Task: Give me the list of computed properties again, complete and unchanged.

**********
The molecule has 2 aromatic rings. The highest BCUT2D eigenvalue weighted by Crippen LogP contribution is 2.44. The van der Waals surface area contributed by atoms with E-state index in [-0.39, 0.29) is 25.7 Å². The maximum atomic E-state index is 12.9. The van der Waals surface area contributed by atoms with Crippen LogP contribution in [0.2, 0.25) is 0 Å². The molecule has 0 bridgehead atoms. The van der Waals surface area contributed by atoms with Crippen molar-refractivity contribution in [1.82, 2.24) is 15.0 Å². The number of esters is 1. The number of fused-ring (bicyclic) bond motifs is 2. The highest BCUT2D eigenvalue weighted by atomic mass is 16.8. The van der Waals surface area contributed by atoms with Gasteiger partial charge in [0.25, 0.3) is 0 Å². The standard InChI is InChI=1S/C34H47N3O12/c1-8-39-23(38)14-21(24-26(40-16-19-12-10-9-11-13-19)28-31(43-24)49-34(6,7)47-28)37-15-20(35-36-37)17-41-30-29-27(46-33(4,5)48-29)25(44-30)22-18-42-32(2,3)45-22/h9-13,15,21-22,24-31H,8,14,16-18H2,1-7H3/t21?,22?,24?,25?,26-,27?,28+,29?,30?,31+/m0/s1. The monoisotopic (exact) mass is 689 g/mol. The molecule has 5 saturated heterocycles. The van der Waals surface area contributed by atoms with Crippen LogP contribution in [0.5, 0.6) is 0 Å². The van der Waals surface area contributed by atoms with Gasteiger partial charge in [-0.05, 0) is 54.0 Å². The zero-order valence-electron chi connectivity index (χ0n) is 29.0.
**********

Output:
The molecule has 2 aromatic rings. The highest BCUT2D eigenvalue weighted by Crippen LogP contribution is 2.44. The van der Waals surface area contributed by atoms with E-state index in [-0.39, 0.29) is 25.7 Å². The maximum atomic E-state index is 12.9. The van der Waals surface area contributed by atoms with Crippen LogP contribution in [0.2, 0.25) is 0 Å². The molecule has 0 bridgehead atoms. The van der Waals surface area contributed by atoms with Crippen molar-refractivity contribution in [1.82, 2.24) is 15.0 Å². The number of esters is 1. The number of fused-ring (bicyclic) bond motifs is 2. The highest BCUT2D eigenvalue weighted by atomic mass is 16.8. The van der Waals surface area contributed by atoms with Gasteiger partial charge in [0.25, 0.3) is 0 Å². The standard InChI is InChI=1S/C34H47N3O12/c1-8-39-23(38)14-21(24-26(40-16-19-12-10-9-11-13-19)28-31(43-24)49-34(6,7)47-28)37-15-20(35-36-37)17-41-30-29-27(46-33(4,5)48-29)25(44-30)22-18-42-32(2,3)45-22/h9-13,15,21-22,24-31H,8,14,16-18H2,1-7H3/t21?,22?,24?,25?,26-,27?,28+,29?,30?,31+/m0/s1. The monoisotopic (exact) mass is 689 g/mol. The molecule has 5 saturated heterocycles. The van der Waals surface area contributed by atoms with Crippen LogP contribution in [0.5, 0.6) is 0 Å². The van der Waals surface area contributed by atoms with Gasteiger partial charge in [-0.05, 0) is 54.0 Å². The zero-order valence-electron chi connectivity index (χ0n) is 29.0.